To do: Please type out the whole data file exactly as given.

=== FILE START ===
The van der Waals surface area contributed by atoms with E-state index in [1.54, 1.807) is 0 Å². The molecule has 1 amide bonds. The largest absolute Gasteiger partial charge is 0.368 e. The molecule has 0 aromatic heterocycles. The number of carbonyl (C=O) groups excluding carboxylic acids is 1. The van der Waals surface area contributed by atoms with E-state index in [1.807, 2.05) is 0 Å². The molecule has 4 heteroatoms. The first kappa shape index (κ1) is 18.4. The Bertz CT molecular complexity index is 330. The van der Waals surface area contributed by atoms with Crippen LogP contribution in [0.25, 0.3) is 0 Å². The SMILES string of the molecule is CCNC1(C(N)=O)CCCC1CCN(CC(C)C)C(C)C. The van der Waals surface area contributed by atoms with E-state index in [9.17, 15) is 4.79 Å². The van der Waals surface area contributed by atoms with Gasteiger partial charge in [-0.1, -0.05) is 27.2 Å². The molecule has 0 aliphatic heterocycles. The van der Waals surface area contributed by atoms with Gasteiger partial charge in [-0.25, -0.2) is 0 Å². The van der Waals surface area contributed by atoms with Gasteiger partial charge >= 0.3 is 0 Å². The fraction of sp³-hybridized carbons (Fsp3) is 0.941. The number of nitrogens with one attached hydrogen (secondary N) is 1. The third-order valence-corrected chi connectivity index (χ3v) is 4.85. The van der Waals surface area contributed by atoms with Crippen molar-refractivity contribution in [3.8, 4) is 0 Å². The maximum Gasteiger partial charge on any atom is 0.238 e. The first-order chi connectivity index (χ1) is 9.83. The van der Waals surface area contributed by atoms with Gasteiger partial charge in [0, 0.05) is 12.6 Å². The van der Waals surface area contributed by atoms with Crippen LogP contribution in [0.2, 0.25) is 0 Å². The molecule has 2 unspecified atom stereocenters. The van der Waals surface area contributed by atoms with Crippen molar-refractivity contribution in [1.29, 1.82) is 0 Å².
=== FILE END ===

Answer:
The van der Waals surface area contributed by atoms with E-state index in [1.54, 1.807) is 0 Å². The molecule has 1 amide bonds. The largest absolute Gasteiger partial charge is 0.368 e. The molecule has 0 aromatic heterocycles. The number of carbonyl (C=O) groups excluding carboxylic acids is 1. The van der Waals surface area contributed by atoms with E-state index in [1.807, 2.05) is 0 Å². The molecule has 4 heteroatoms. The first kappa shape index (κ1) is 18.4. The Bertz CT molecular complexity index is 330. The van der Waals surface area contributed by atoms with Crippen LogP contribution in [0.25, 0.3) is 0 Å². The SMILES string of the molecule is CCNC1(C(N)=O)CCCC1CCN(CC(C)C)C(C)C. The van der Waals surface area contributed by atoms with E-state index in [9.17, 15) is 4.79 Å². The van der Waals surface area contributed by atoms with Gasteiger partial charge in [-0.1, -0.05) is 27.2 Å². The molecule has 0 aliphatic heterocycles. The van der Waals surface area contributed by atoms with Gasteiger partial charge in [-0.25, -0.2) is 0 Å². The van der Waals surface area contributed by atoms with Gasteiger partial charge >= 0.3 is 0 Å². The fraction of sp³-hybridized carbons (Fsp3) is 0.941. The number of nitrogens with one attached hydrogen (secondary N) is 1. The third-order valence-corrected chi connectivity index (χ3v) is 4.85. The van der Waals surface area contributed by atoms with Crippen molar-refractivity contribution in [3.8, 4) is 0 Å². The maximum Gasteiger partial charge on any atom is 0.238 e. The first-order chi connectivity index (χ1) is 9.83. The van der Waals surface area contributed by atoms with Gasteiger partial charge in [0, 0.05) is 12.6 Å². The van der Waals surface area contributed by atoms with Crippen LogP contribution in [0.2, 0.25) is 0 Å². The molecule has 2 unspecified atom stereocenters. The van der Waals surface area contributed by atoms with Crippen molar-refractivity contribution in [1.29, 1.82) is 0 Å².